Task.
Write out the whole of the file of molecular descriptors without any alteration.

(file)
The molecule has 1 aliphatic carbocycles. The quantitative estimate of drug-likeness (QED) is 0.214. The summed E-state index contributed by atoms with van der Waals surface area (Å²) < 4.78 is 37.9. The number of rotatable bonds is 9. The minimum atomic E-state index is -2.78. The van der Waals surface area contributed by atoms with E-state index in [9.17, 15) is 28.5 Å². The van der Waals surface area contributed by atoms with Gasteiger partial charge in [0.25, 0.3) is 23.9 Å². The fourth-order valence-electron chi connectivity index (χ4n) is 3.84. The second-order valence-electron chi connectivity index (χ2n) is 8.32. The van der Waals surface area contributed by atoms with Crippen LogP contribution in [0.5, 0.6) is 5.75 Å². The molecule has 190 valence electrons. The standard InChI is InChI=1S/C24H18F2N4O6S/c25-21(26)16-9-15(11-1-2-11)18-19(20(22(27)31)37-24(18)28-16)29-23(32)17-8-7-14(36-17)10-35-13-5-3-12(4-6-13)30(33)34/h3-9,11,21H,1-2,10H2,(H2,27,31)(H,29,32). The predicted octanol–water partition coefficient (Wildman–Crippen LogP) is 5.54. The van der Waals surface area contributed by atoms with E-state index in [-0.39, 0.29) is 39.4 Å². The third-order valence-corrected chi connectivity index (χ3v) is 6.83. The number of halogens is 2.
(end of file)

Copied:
The molecule has 1 aliphatic carbocycles. The quantitative estimate of drug-likeness (QED) is 0.214. The summed E-state index contributed by atoms with van der Waals surface area (Å²) < 4.78 is 37.9. The number of rotatable bonds is 9. The minimum atomic E-state index is -2.78. The van der Waals surface area contributed by atoms with E-state index in [9.17, 15) is 28.5 Å². The van der Waals surface area contributed by atoms with Gasteiger partial charge in [0.25, 0.3) is 23.9 Å². The fourth-order valence-electron chi connectivity index (χ4n) is 3.84. The second-order valence-electron chi connectivity index (χ2n) is 8.32. The van der Waals surface area contributed by atoms with Crippen LogP contribution in [0.5, 0.6) is 5.75 Å². The molecule has 190 valence electrons. The standard InChI is InChI=1S/C24H18F2N4O6S/c25-21(26)16-9-15(11-1-2-11)18-19(20(22(27)31)37-24(18)28-16)29-23(32)17-8-7-14(36-17)10-35-13-5-3-12(4-6-13)30(33)34/h3-9,11,21H,1-2,10H2,(H2,27,31)(H,29,32). The predicted octanol–water partition coefficient (Wildman–Crippen LogP) is 5.54. The van der Waals surface area contributed by atoms with E-state index in [-0.39, 0.29) is 39.4 Å². The third-order valence-corrected chi connectivity index (χ3v) is 6.83. The number of halogens is 2.